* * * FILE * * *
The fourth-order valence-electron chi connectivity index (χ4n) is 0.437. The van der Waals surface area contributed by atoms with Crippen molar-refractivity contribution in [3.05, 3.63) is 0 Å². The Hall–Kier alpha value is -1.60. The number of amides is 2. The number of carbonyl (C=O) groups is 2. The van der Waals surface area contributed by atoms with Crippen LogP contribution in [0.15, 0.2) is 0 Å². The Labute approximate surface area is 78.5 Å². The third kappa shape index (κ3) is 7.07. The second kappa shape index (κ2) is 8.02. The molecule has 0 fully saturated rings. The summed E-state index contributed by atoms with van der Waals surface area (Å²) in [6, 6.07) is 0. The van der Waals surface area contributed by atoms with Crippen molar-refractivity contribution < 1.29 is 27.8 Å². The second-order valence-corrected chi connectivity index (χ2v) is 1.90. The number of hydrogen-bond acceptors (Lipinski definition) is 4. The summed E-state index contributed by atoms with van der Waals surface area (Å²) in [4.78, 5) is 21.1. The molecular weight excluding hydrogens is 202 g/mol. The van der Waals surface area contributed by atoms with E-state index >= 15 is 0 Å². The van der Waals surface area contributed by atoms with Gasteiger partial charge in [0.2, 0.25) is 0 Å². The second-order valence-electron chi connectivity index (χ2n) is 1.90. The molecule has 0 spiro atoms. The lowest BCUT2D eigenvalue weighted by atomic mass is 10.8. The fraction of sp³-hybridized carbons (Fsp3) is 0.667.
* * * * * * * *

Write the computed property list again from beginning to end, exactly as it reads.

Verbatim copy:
The fourth-order valence-electron chi connectivity index (χ4n) is 0.437. The van der Waals surface area contributed by atoms with Crippen molar-refractivity contribution in [3.05, 3.63) is 0 Å². The Hall–Kier alpha value is -1.60. The number of amides is 2. The number of carbonyl (C=O) groups is 2. The van der Waals surface area contributed by atoms with Crippen LogP contribution in [0.15, 0.2) is 0 Å². The Labute approximate surface area is 78.5 Å². The third kappa shape index (κ3) is 7.07. The second kappa shape index (κ2) is 8.02. The molecule has 0 fully saturated rings. The summed E-state index contributed by atoms with van der Waals surface area (Å²) in [6, 6.07) is 0. The van der Waals surface area contributed by atoms with Crippen molar-refractivity contribution < 1.29 is 27.8 Å². The second-order valence-corrected chi connectivity index (χ2v) is 1.90. The number of hydrogen-bond acceptors (Lipinski definition) is 4. The summed E-state index contributed by atoms with van der Waals surface area (Å²) in [4.78, 5) is 21.1. The molecular weight excluding hydrogens is 202 g/mol. The van der Waals surface area contributed by atoms with E-state index >= 15 is 0 Å². The van der Waals surface area contributed by atoms with Gasteiger partial charge in [0.2, 0.25) is 0 Å². The second-order valence-electron chi connectivity index (χ2n) is 1.90. The molecule has 0 spiro atoms. The lowest BCUT2D eigenvalue weighted by atomic mass is 10.8. The fraction of sp³-hybridized carbons (Fsp3) is 0.667.